The 25 steps from the sidewalk to our apartment are fraught with tantrum triggers, from my toddler’s desire to leap-frog down stone steps to merely passing through the front door, thus denying her access to the playground. This is our daily test. But really, everything’s fair game.
It starts with a stare, shaking, a deep growl that rises up from her toes pushing words through clenched teeth. It ends in earsplitting screams, defiant marches in the opposite direction and the spaghetti maneuver – going limp as I attempt to forcibly remove her from the battleground.
Some days she walks past her temptations with nary a glance.
Some days, the tantrum surfaces and I have patience and creativity that surprise even me. I see a meltdown approaching and entice it away with a promise of pasta lunch, a charade game of marching band. There are days where nothing matters. The barrage of bullets will fly, my efforts be damned.
Then there are the other days. The days I wake up on the wrong side of the bed … five times between 2 a.m. and 7 a.m. to tend to the baby’s night feedings or the toddler’s cries for the orange ball she just remembered she’d put under the bed.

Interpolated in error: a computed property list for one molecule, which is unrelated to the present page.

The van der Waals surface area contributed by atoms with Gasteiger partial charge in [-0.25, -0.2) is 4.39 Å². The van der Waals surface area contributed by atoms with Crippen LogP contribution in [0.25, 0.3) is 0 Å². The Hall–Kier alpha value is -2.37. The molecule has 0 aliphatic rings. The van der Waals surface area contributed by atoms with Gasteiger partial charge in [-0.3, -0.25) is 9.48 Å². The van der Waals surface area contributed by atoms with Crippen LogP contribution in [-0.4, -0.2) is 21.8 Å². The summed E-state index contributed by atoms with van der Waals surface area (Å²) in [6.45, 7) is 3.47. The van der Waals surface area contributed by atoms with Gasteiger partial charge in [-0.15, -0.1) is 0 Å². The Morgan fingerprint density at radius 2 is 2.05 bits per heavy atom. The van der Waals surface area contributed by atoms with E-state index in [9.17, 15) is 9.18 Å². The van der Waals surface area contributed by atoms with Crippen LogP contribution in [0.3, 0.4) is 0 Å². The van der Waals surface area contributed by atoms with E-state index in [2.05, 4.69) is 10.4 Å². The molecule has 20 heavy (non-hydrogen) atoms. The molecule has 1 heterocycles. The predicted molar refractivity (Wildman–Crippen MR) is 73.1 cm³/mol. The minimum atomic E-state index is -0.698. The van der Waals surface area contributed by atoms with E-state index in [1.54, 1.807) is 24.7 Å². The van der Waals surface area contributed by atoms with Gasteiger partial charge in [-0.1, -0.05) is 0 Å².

On these days, I just want to get where we’re going. I don’t care about a 2-year-old’s absolutely-must-have-five-seconds-agos. I need, please GOD, to get everyone fed and down for a nap. My head screams: “Please give me five minutes of quiet!”
Surprise, surprise. My push toward peace gives me just the opposite.
These rushed moments turn a hungry, sleepy or just plain toddler into my worst enemy. My frustration leads to her frustration leads to my frustration.
After a particularly rough afternoon that had me, for a good few seconds, questioning my ability to parent, I acknowledged my role in our shared misery. I vowed to do better.
I honed in on a familiar demon — sleep deprivation. My early morning (about 4 a.m. to 7 a.m.) consists of just a few short naps. When the girls call out to start their day, I feel every minute of deprived sleep. I’m aggravated. I thunder out of bed with a chip on my shoulder and move somewhat thoughtlessly through the rest of the day.
So I started an experiment I’ve dubbed The Great Get-Out-of-Bed Plan. I’ll write about it in more detail another time, but the idea is to try to face the day with a new attitude.
Even when I’m beat, I’ve been getting out of bed just a few minutes before I expect the girls to wake. I stretch, wash up and acknowledge the day.
Simple, really, but when I take these few minutes in the morning, not begrudging the babes for the sleep I’ve missed, I can carry more patience throughout the day. Not perfect patience. I don’t expect that. I’m sure I’ll yell and she’ll yell. It’s inevitable.
But when I have patience, chances are better that I will make Sophie laugh instead of scream, make her think she wants to play with her puzzle instead of play on the swings in a thunder storm. If tantrums ensue, even after I’ve brought my best, I can more calmly deal with the fallout.
Maybe then I can drive her (and me) crazy a little less.